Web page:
The Explanation
(for those who require one)

And, of course, that is what all of this is -- all of this: the one song, ever changing, ever reincarnated, that speaks somehow from and to and for that which is ineffable within us and without us, that is both prayer and deliverance, folly and wisdom, that inspires us to dance or smile or simply to go on, senselessly, incomprehensibly, beatifically, in the face of mortality and the truth that our lives are more ill-writ, ill-rhymed and fleeting than any song, except perhaps those songs -- that song, endlesly reincarnated -- born of that truth, be it the moon and June of that truth, or the wordless blue moan, or the rotgut or the elegant poetry of it. That nameless black-hulled ship of Ulysses, that long black train, that Terraplane, that mystery train, that Rocket '88', that Buick 6 -- same journey, same miracle, same end and endlessness."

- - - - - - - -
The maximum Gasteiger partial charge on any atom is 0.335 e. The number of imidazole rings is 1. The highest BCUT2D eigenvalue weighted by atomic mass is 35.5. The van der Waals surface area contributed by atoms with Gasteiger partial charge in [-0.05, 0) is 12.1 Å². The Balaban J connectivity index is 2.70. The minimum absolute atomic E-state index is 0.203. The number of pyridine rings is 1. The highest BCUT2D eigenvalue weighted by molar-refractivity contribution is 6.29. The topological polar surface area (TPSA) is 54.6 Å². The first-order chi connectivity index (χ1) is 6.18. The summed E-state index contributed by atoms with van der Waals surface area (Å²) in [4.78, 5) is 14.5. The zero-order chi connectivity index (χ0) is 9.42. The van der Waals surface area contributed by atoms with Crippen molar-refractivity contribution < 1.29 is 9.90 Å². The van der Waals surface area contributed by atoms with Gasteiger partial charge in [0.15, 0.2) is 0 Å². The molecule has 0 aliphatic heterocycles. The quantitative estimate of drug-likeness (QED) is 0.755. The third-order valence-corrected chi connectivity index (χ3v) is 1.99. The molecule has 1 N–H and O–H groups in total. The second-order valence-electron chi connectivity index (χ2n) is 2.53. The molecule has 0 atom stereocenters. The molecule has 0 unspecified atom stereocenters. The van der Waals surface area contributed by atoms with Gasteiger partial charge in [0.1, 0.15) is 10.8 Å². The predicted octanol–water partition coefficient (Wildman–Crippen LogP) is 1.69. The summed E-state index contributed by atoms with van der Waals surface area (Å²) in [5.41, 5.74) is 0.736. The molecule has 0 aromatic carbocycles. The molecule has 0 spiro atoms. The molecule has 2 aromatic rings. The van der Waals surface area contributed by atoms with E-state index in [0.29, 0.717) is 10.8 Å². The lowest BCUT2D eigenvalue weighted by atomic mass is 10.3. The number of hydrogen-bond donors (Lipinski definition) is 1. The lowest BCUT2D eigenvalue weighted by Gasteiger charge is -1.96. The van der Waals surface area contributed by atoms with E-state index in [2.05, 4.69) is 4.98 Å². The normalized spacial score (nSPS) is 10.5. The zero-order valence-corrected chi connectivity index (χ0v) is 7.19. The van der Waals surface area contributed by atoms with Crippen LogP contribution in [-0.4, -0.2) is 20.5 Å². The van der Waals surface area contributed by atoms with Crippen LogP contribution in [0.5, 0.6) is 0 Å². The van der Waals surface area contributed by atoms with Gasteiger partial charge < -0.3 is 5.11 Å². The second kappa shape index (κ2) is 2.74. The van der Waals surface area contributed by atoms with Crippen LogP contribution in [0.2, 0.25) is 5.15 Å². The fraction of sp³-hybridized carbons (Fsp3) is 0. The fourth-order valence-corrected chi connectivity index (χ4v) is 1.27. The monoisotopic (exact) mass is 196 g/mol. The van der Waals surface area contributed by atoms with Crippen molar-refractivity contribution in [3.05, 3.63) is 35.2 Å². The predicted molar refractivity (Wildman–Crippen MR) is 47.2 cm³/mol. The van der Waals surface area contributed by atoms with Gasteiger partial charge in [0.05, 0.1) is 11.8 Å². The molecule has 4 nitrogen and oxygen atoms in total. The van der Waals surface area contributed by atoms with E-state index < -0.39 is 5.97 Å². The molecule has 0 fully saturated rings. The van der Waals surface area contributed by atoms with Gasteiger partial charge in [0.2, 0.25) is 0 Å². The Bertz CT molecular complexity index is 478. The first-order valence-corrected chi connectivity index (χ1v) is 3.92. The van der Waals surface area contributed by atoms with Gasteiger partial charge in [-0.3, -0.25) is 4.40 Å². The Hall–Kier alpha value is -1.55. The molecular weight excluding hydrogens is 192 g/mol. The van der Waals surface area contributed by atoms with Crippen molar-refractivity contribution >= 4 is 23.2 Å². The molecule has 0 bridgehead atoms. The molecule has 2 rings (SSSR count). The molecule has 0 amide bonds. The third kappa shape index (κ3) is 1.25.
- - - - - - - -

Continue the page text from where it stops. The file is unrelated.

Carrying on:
-- Nick Tosches, Where Dead Voices Gather

Scenes from The Wild West #12

(allegedly) Crazy Horse, 1877.


Frank Black said...

It's not. This is probably at least ten years after his murder, maybe more.

Niall Mac a'Ghobhainn said...

Crazy Horse died Sept 5 or 6, 1877; the date is uncertain because of some confusion whether he died before or after midnight. There will never be a definitive account, but Thomas Power's The Killing of Crazy Horse (2010) is an excellent examination of the various stories.

One thing that is certain is that Crazy Horse refused to be photographed. Yet this picture shows up all the time. As Frank says, this photo is generally held to have been taken long after his death; it never saw the light of day until it was published in 1956.